The vast majority of rules and practices in aviation are based on past incidents and unexpected situations. They are examined in detail after they occur. As a result of these researches and examinations, rules that can make aviation safer and more effective are set and implemented.
Because of this process, the motto “the rules of aviation are written in blood” is frequently used. Turning off the lights in the cabin or turning them to a very low level during landing and take-off, especially on night flights, is an application directly related to passenger safety.
When the human eye moves from light to dark environment, it needs a habituation period. During this period, human eye may not be able to see properly. During the landing and take-off stages, where flight is the most dangerous, the lights inside the aircraft are turned off and the human eye is intended to get used to the darkness.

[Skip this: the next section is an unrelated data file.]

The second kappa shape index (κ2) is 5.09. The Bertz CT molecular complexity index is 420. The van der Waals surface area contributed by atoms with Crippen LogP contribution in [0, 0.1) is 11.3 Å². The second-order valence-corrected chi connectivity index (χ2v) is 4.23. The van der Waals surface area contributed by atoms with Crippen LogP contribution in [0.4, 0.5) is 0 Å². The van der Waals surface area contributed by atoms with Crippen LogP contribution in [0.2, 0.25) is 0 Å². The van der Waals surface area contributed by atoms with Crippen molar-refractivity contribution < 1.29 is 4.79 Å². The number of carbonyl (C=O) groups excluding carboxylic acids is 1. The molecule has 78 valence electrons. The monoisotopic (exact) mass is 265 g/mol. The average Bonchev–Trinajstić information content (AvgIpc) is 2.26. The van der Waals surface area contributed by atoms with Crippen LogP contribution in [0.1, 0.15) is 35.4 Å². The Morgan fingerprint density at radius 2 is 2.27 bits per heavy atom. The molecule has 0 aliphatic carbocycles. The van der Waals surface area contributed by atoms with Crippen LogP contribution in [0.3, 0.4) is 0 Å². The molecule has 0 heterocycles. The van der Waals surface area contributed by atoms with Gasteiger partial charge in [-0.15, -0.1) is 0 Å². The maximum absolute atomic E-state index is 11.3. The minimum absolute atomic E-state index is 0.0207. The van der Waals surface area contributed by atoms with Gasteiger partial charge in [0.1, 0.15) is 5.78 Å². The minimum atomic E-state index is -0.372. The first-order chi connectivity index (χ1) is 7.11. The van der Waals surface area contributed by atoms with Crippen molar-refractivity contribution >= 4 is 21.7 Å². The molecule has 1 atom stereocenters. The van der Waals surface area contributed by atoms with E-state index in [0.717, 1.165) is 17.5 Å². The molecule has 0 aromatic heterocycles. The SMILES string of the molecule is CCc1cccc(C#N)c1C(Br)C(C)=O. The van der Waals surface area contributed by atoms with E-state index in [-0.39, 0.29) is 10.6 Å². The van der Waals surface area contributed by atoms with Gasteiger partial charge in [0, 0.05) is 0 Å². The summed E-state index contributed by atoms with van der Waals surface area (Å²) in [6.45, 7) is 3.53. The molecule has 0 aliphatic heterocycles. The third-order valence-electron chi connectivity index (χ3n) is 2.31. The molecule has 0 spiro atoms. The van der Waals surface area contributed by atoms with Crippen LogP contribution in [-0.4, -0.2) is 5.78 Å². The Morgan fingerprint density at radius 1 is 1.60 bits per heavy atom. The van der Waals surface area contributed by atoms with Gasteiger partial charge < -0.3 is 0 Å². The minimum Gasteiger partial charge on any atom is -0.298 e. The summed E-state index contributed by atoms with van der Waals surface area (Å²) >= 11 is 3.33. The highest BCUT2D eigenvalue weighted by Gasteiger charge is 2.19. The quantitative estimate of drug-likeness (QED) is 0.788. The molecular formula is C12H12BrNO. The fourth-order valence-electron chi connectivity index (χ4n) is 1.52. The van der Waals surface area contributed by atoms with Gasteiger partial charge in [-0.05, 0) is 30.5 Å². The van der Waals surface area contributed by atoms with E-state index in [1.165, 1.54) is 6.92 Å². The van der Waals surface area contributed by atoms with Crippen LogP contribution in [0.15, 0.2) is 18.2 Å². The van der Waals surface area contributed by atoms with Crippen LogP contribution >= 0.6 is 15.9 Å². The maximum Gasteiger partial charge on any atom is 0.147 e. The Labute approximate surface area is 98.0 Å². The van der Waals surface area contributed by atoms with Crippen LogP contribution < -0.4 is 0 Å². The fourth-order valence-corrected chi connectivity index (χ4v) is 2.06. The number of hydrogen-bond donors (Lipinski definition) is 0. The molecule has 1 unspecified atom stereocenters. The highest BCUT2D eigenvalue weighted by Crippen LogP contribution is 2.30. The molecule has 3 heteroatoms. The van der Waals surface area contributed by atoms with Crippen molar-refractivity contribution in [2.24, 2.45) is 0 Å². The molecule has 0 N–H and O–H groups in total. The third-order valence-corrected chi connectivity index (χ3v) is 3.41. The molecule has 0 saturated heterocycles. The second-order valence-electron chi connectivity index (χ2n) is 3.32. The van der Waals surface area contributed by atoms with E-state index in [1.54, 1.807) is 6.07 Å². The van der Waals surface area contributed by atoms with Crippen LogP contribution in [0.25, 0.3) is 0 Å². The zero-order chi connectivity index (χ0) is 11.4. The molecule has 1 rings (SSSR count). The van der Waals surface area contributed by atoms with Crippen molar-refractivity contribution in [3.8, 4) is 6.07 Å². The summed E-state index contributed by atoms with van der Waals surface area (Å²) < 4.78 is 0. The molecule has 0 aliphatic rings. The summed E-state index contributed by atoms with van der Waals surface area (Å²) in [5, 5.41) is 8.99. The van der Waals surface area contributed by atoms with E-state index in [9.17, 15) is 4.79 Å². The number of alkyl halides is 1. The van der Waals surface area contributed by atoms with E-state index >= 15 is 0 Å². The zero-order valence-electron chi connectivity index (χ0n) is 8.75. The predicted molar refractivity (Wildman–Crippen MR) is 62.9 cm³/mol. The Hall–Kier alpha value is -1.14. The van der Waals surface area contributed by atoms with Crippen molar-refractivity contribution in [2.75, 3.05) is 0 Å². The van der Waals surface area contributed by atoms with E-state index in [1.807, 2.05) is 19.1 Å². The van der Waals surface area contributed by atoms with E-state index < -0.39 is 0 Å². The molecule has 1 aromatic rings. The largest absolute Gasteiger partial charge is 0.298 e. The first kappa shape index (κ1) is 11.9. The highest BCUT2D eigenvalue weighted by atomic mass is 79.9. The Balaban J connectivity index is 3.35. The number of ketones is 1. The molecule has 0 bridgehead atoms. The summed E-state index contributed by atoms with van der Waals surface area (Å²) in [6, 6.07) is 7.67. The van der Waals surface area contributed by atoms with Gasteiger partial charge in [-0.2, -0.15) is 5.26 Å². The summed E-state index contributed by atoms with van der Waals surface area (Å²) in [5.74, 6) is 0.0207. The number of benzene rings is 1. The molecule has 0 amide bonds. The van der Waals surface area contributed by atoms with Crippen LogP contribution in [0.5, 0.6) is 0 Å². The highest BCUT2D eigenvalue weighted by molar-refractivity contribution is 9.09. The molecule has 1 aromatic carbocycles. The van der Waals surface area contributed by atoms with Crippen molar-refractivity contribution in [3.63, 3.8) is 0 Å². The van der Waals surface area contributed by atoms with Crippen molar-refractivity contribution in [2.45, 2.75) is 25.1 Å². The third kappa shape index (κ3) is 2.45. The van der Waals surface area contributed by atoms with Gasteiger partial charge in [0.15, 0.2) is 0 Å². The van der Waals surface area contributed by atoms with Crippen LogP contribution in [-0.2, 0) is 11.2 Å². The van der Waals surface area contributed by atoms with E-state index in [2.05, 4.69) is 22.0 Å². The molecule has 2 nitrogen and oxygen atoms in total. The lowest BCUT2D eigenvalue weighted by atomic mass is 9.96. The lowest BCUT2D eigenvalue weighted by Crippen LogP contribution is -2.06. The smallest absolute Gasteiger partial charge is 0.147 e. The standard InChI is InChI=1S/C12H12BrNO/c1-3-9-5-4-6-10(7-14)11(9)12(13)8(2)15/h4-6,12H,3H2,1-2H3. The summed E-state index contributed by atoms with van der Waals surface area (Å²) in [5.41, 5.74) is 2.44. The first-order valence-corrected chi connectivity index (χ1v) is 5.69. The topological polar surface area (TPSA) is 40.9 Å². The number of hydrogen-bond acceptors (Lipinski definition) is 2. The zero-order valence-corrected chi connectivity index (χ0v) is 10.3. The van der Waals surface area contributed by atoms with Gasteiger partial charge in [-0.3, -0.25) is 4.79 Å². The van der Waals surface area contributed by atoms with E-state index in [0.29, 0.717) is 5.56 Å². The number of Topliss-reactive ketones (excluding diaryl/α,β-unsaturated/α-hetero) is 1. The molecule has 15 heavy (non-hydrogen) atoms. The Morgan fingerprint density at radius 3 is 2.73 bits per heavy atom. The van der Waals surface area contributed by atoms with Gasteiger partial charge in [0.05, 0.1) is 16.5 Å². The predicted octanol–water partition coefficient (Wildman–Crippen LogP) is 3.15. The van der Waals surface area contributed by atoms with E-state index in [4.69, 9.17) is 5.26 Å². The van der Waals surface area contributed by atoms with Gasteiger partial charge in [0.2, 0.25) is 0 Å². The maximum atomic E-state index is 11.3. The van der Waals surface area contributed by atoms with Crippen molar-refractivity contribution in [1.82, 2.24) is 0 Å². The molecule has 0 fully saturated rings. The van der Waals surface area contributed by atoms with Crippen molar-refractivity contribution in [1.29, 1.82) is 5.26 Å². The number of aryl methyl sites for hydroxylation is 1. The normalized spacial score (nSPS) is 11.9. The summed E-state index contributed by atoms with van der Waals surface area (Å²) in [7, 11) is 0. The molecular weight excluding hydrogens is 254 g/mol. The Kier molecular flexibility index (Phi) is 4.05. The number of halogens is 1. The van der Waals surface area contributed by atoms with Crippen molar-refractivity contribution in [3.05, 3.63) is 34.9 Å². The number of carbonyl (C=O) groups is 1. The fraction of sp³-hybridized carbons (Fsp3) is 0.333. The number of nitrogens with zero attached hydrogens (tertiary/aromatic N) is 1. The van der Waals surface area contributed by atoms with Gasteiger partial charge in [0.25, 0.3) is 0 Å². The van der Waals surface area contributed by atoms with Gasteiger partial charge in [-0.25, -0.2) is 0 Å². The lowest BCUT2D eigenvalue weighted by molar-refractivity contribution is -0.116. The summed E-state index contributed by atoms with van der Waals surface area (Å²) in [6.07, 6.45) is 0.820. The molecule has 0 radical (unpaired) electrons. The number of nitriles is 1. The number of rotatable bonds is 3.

If there is an emergency in flight at these stages, the aircraft may need to be evacuated immediately. In such an emergency, it is aimed for the passengers to follow the lights indicating the emergency exits and find the exit doors as soon as possible.
It should not be forgotten that every second counts when experiencing such an emergency.
Pilots also turn off the lights in the cockpit, especially on night flights, and adjust the lights of the instruments at low levels. In this way, it is aimed that the pilots use their eyes better in the dark and the lights do not turn on until the plane lands and reaches a certain altitude on take-off.
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